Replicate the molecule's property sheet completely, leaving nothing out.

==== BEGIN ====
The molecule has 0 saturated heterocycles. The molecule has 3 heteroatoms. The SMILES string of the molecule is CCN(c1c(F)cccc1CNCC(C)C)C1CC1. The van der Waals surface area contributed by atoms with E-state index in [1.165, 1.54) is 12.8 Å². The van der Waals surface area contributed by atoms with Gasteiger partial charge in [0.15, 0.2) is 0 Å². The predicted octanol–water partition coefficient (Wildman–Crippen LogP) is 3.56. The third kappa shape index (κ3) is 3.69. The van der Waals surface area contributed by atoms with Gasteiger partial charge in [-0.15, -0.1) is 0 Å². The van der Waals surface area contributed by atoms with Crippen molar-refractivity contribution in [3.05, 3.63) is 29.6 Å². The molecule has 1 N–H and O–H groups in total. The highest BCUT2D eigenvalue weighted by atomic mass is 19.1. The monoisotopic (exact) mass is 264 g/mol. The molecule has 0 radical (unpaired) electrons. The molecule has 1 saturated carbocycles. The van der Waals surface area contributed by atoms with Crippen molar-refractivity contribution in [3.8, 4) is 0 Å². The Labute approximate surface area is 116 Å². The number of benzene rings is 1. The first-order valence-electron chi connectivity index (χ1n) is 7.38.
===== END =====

The molecule has 0 saturated heterocycles. The molecule has 3 heteroatoms. The SMILES string of the molecule is CCN(c1c(F)cccc1CNCC(C)C)C1CC1. The van der Waals surface area contributed by atoms with E-state index in [1.165, 1.54) is 12.8 Å². The van der Waals surface area contributed by atoms with Gasteiger partial charge in [0.15, 0.2) is 0 Å². The predicted octanol–water partition coefficient (Wildman–Crippen LogP) is 3.56. The third kappa shape index (κ3) is 3.69. The van der Waals surface area contributed by atoms with Gasteiger partial charge in [-0.15, -0.1) is 0 Å². The van der Waals surface area contributed by atoms with Crippen molar-refractivity contribution in [3.05, 3.63) is 29.6 Å². The molecule has 1 N–H and O–H groups in total. The highest BCUT2D eigenvalue weighted by atomic mass is 19.1. The monoisotopic (exact) mass is 264 g/mol. The molecule has 0 radical (unpaired) electrons. The molecule has 1 saturated carbocycles. The van der Waals surface area contributed by atoms with Crippen molar-refractivity contribution in [3.8, 4) is 0 Å². The Labute approximate surface area is 116 Å². The number of benzene rings is 1. The first-order valence-electron chi connectivity index (χ1n) is 7.38.